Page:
Good find. Sounds like you won't know what you have on the inside until you get on the inside. When this image was taken, that DVD player was about 2 years old. I cannot recall salvaging a motor from a cdrom drive faster than 24X and have not seen a motor with more than 2 leads in these so far. Do you have any idea what speed that drive was? It may help some find what they need.
It is a Samsung 'High Speed' drive, but doesn't say much more than that. The circuit board has a date, 2001.08.15, on it. Shame, because of the nice mounting area it would be easy, as you say, to put the mirror onto.
Hmm, lots of leads on the &quot;motor&quot; you say? ... Could be a stepper motor if it only makes a little jiggle when you apply current. Just a passing thought.... Maybe you could try sending pulses and see if it rotates.<br><br>Good luck with that motor!
Thanks for the instructions. I love this laser so much. I just got mine a month ago for my <a href="http://www.mountsplus.com/AR-15_Accessories/AR-15_Scope_Mounts/Vortex_Optics.html" rel="nofollow">Vortex Optics</a>.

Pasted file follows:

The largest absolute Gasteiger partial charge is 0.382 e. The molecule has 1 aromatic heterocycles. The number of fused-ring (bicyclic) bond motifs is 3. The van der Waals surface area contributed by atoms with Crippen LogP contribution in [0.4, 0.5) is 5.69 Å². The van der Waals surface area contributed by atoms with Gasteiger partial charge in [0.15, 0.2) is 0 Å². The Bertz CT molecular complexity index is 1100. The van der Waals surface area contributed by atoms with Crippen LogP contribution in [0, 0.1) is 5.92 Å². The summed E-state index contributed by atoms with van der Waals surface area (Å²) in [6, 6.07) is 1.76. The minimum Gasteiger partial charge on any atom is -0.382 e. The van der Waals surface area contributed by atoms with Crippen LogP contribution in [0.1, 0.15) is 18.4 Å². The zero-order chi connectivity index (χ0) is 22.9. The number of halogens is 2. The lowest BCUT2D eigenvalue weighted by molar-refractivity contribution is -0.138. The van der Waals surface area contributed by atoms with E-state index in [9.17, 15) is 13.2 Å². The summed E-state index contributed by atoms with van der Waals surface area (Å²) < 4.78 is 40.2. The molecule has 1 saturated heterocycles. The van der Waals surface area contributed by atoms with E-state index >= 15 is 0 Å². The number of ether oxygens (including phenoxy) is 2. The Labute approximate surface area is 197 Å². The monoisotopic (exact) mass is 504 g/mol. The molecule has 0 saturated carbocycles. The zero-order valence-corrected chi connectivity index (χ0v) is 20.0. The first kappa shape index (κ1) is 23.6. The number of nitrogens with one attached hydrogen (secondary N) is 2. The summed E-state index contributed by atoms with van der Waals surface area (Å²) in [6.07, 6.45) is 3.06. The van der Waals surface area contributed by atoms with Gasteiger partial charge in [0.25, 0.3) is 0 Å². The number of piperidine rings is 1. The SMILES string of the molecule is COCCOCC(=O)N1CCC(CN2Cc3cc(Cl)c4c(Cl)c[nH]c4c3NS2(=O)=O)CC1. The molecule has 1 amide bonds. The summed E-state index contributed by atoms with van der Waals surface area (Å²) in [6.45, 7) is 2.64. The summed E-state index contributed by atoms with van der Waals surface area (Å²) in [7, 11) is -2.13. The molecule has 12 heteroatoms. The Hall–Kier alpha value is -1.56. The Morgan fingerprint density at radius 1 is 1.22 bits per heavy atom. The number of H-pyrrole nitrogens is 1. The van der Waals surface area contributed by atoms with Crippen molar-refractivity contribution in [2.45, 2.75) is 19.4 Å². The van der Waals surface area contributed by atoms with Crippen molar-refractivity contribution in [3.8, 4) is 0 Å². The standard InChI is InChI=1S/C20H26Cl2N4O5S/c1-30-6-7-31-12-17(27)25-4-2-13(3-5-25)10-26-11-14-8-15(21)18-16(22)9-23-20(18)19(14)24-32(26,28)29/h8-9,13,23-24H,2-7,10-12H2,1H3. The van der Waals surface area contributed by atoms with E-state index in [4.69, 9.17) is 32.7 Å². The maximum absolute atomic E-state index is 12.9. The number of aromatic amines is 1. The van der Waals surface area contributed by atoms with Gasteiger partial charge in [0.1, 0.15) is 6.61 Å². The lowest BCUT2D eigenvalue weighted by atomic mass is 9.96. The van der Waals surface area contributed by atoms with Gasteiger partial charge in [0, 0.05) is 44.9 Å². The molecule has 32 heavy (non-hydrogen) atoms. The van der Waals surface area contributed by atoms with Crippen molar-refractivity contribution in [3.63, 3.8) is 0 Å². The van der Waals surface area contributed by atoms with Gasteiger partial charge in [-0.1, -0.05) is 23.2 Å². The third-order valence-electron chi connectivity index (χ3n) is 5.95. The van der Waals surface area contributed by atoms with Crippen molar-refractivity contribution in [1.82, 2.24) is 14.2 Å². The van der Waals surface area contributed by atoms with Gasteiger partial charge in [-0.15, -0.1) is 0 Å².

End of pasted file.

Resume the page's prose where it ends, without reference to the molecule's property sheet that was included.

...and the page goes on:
Where is a common place to get a mirror of that type and size? The hardware store?
You will not likley find a first surface mirror in a hardware store. These are used in precision optics, so you could try a camera shop that repairs high quality cameras or a gun shop or army surplus store that sells gun sights. The two best ways got your hands on a first surface mirror is to salvage one from a flatbed scanner or order one from someplace like American Science and Surplus. You can pull off this affect with a standard craft mirror but the final affect will not be as sharp.
awesome Instructable. I was thinking of using the circuit from an old bike light that flashes to get the starburst vortex.
Thats a great idea. The only thing you will probably need to modify on the circuit will be the flash rate. A lot of these simple flasher circuits can be modified for a faster or slower flash by simply changing the resistance of one resistor on the board. I would replace that with a variable resistor so you can see what affect it has on the vortex. Please post your results on this, I'm sure this would be helpful to others and I would love to know how it turns out. Good luck and happy haunting!